An overhaul of the NCEA system has been proposed. The government has just opened a public consultation process about changing the way the academic levels of our secondary school students are measured.

 

The proposed six changes by the Ministry Advisory Group for NCEA are:

 

1.            Re-imagine NCEA Level 1 so it is focused on ensuring young people are prepared for further study, work, and life as citizens

2.            Strengthen and clarify expectations for literacy and numeracy attainment

3.            Explicitly build into NCEA Levels 2 and 3 a requirement to prepare young people for further study, work, and life

4.            Provide support for teachers, schools, and kura to enable real learning and coherent programmes

5.            Strengthen and enhance the Record of Achievement so it provides a full picture of what young people have achieved

6.            Remove barriers to achieving NCEA, starting with fees, process for accessing Special Assessment Conditions, and access to quality curriculum support materials.

 

Auckland Girls Grammar teacher Rhonda Tibble agrees with the possible change, saying some whānau struggle to pay the $76 NCEA exam fee.

 

"Kei te tika, kei te whakaae au ki ēnei arotakenga e ono, i te āhuatanga ko te tango i te utu, he aha hoki ngā rā whakatauritetia ki ēnei o ngā tatauranga - kāore ngā whānau Māori i a rātou tērā moni, mō te 76 tāra."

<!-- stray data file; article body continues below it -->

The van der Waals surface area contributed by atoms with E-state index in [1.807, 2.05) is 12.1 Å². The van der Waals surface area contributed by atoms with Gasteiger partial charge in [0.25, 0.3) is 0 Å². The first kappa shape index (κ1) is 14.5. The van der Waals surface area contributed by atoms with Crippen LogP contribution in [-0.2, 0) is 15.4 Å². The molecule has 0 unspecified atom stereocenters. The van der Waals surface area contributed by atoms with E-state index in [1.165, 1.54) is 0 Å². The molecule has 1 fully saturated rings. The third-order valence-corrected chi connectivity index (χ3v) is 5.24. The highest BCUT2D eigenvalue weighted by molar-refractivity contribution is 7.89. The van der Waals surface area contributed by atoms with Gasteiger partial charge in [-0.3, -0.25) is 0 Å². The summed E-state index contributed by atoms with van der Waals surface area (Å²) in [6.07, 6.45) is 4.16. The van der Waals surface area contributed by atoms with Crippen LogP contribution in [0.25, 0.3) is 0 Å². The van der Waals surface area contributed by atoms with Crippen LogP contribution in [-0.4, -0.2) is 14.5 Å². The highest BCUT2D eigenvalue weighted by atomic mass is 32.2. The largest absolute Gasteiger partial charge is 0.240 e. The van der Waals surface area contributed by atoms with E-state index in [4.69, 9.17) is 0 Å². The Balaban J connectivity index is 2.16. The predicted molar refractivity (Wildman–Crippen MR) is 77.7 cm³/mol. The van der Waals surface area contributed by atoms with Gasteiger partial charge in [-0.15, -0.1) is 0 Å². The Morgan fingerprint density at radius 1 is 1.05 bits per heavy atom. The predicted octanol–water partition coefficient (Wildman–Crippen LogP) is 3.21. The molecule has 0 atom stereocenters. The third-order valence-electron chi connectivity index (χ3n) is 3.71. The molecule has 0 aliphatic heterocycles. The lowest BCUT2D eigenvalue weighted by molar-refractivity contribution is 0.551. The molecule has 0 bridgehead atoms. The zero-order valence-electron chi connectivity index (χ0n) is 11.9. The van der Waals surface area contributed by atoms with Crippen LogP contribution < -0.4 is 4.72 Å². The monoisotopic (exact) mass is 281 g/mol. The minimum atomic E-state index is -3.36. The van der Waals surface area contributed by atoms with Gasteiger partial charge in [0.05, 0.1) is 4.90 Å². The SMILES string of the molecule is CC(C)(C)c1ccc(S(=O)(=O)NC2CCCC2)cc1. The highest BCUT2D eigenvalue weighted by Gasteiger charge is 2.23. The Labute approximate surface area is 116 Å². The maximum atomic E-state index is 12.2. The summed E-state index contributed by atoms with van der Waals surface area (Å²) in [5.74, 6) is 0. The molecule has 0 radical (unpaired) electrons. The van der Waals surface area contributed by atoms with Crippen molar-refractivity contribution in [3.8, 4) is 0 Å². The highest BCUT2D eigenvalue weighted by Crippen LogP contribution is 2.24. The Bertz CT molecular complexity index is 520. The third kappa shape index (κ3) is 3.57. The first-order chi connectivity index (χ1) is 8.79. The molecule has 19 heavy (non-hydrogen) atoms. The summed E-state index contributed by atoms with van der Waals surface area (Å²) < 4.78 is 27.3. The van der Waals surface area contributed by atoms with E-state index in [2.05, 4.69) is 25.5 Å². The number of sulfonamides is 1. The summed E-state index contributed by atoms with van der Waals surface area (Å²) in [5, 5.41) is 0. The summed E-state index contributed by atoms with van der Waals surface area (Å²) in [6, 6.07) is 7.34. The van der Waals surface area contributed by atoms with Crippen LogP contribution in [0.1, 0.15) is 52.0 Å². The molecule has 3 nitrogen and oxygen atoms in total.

Tibble says she sees a lot of her students struggle to keep up with the pressures of assignments and exams, sports, cultural and social responsibilities.

 

"Kei te kite atu he nui te anipā, he nui te mānukanuka o ngā kōtiro ki te kitea atu me pēhea rātou ki te whakariterite te mahi ā0-kura, te mahi o te hākinakina, te mahi o ngā tikanga Māori me ngā mahi kapa haka. Kāore he nui te wā ki a rātou kia tutuki katoa o rātou aromatawai."

 

Every year around 120,000 learners gain an NCEA qualification. For Te Wharekura o Manurewa principal, Maahia Nathan, the new proposal for NCEA 1 is lowering standards for students.

 

"Kua kite au kua whakahekea te 80 [whiwhinga] ki te 40, ehara tērā i te mea pai. Mō te marau o te reo Māori, taumata tahi, e rua tekau mā whā ngā whiwhi ka whiwhia e te tamaiti, mēnā ka pāhi te katoa, kua koni atu tērā i te haurua o te whā tekau. He aha hei tū atu i tērā?"

 

Tibble believes that not only do parents and students need to have their say but communities and iwi need to input whakaaro during the consultation process in order to ensure the changes cater to everyone's needs.

 

"He aha te kōrero a te hapori? He aha te kōrero a ngā mātua, he aha te kōrero a ngā taitamariki, he aha te kōrero a te iwi Māori? Nō te mea ko te taikaha o te patupatu o te ao mātauranga kei runga i ō mātou rae.

 

"Nā reira, pehea te whakapiki atu mō tātou te iwi Māori kei raro e putu ana i raro i ēnei tāhuhu tatauranga."

 

Public consultations will run until September 16, and the Education Minister is expected to announce his findings by February 2019.

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